Idun and Loki

The Norse heaven of Valhalla is a place for feasting. But what would you expect to have if you go there?

Boar meat
If you’re in Valhalla, I hope you like pork.  Every night the cook Andhrímnir slaughters and serves up the boar
Sæhrímnir. He feeds the meat to the assembled Aesir gods and goddesses and to all of the Einherjar, those warriors whose bravery has earned them a place in heaven. Every morning the boar comes back to life and is served up all over again at that night’s dinner. There is a bit of confusion as to whether or not Sæhrímnir is a boar. Although the sagas mention him as a boar, his name translates more along the lines of “sooty sea-beast.” So this is a bit unclear. It is also unclear how Sæhrímnir feels about being the main course every single night.

The Norse love their mead (fermented honey for those of you who don’t know.) and you certainly need something to wash down all of that boar meat. Luckily for the Einherjar they have an unlimited source of mead – it comes from a goat. Yes, a goat. For whatever reason, the gods created a magical goat that produces mead instead of milk. This is just one goat that we’re talking about here and it supplies enough mead that all of the hundreds of warriors in Valhalla are able to drink their fill every night. That is one magical goat.

Mead of Poetry
You say you don’t want mead that comes from a goat? There is other mead available in Asgard – the Mead of Poetry. This particular stuff turns anyone who drinks it into a poet or a scholar. Pretty good, right? Except it is made from the blood of a man named Kvasir. At the end of the war between the Aesir and Vanir, they created a man named Kvasir as a symbol of the truce between the two groups of gods. He was a wise man, so wise that he could answer any question. One day he was visiting a couple of Dwarves. For reasons unclear to me the Dwarves killed him and used his blood to make some mead. The mead was taken from the Dwarves by a giant (The Dwarves were a pretty nasty pair and totally deserved it.) Odin himself eventually tricked the giant out of the mead, bringing it to Asgard where it was shared with the gods and goddesses and poets.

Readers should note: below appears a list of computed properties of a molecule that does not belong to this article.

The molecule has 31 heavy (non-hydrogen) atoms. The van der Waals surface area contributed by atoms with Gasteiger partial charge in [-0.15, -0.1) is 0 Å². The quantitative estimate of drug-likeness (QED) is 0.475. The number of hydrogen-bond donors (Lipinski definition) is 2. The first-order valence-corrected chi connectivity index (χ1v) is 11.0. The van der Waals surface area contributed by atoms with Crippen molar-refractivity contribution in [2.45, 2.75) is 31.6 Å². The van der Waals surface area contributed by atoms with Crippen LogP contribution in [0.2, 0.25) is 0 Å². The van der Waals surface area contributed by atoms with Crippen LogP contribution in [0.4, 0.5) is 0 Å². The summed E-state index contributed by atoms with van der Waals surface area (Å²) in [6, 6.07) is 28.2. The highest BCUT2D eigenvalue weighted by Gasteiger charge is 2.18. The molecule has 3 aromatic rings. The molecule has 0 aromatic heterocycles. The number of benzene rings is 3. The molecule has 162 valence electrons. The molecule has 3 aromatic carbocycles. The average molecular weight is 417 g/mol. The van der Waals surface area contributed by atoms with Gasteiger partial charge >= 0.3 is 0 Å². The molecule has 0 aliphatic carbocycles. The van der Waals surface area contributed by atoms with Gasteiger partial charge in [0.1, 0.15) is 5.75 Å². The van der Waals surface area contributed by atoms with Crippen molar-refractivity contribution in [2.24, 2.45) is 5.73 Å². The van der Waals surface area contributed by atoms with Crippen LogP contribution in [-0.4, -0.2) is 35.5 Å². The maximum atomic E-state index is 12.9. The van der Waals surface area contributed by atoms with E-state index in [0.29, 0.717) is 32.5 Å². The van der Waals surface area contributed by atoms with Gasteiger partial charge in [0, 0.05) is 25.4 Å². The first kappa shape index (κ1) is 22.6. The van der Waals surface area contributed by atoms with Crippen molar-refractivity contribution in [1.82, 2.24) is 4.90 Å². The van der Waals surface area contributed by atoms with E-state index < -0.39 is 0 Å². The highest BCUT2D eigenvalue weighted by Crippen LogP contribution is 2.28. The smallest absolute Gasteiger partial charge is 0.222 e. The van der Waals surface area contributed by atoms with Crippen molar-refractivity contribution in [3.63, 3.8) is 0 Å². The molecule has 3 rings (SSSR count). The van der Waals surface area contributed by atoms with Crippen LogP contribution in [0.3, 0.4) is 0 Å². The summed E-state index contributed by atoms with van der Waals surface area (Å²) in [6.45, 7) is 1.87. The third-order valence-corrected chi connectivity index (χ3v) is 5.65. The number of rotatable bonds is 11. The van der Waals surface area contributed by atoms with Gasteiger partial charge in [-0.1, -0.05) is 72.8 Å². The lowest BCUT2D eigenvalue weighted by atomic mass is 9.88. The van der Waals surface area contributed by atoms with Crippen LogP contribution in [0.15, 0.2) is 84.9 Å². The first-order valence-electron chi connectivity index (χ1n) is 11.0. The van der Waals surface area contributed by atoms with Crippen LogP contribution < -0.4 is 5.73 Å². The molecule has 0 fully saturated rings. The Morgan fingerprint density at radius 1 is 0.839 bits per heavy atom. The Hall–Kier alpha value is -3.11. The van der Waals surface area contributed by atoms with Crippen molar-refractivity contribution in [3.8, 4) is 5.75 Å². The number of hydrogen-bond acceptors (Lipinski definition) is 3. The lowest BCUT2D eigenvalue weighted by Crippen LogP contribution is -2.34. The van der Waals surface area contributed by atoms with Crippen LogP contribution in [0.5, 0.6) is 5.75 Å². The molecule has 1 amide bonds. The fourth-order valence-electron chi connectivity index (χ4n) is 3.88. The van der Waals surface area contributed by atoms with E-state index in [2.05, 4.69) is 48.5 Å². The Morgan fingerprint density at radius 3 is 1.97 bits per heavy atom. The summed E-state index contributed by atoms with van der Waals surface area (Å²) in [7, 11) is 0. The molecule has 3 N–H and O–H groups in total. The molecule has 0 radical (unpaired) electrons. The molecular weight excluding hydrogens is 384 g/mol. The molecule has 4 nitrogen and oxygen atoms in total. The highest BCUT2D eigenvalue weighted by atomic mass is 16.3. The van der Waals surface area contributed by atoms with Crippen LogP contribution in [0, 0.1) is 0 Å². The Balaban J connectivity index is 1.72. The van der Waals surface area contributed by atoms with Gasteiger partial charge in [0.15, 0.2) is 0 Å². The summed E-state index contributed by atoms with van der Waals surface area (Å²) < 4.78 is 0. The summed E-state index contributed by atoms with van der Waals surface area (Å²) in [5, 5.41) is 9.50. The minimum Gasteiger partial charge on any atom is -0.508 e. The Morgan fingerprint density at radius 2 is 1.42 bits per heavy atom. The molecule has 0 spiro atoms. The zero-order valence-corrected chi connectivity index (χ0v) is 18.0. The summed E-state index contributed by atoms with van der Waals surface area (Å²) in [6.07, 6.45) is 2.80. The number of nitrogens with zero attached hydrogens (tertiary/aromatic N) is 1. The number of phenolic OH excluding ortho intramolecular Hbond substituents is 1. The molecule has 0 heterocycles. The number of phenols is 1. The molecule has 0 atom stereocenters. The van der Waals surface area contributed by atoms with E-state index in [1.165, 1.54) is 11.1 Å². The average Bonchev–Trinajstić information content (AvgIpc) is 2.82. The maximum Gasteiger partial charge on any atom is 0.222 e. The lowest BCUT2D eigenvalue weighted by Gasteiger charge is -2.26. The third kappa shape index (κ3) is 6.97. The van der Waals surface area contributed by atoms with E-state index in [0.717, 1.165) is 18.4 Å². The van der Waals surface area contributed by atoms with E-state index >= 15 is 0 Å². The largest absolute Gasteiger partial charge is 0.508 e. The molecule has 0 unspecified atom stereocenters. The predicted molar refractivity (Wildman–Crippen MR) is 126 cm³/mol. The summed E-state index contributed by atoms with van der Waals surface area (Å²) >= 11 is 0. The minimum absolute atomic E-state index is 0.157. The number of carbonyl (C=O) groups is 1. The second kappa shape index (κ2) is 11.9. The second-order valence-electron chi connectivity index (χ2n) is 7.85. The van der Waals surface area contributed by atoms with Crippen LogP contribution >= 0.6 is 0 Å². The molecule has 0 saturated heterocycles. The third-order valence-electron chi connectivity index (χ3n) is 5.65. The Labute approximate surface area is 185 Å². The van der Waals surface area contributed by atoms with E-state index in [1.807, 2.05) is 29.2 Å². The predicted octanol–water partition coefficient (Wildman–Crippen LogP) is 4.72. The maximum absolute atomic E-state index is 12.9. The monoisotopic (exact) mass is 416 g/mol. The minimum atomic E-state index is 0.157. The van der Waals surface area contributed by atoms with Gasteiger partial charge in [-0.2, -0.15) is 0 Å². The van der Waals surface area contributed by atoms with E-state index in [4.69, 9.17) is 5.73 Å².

We’re talking about the gods of Norse mythology so you know there has to be a catch. This can’t be plain old water we’re talking about. It isn’t. Beneath one of the roots of the World Tree Yggdrasil, lies a well called Mimisbrunnr. The well contains “wisdom and intelligence.” It also is reported to contain Odin’s missing eye. Odin came to Mimir, the god who guards the Well of Knowledge and asked if he might drink from the well. Mimir said he could, if he was willing to sacrifice one of his eyes. Odin agreed and is reported to have been satisfied with the bargain.

Idun’s Golden Apples

An apple a day keeps the doctor away, unless the apples comes from the Norse goddess Idun – her apples keep old age away. The Norse gods were not immortal and needed this fruit to survive. Once, when Idun was taken away from Asgard the gods started to turn gray and wither until she and her apples were brought back. Although our picture shows the apples in a basket, Idun was said to keep them in a special box made out of ash wood.

I hope you’re enjoying this series on Norse mythology. If there’s any subject you’d like to hear about, let me know and I’ll see what I can do. You can also check out the other entries in this series.

Five Cool Creatures From Norse Mythology

Five Ways Dwarves Get No Respect

Five Magical Weapons from Norse Mythology

Loki’s Five Biggest Tricks

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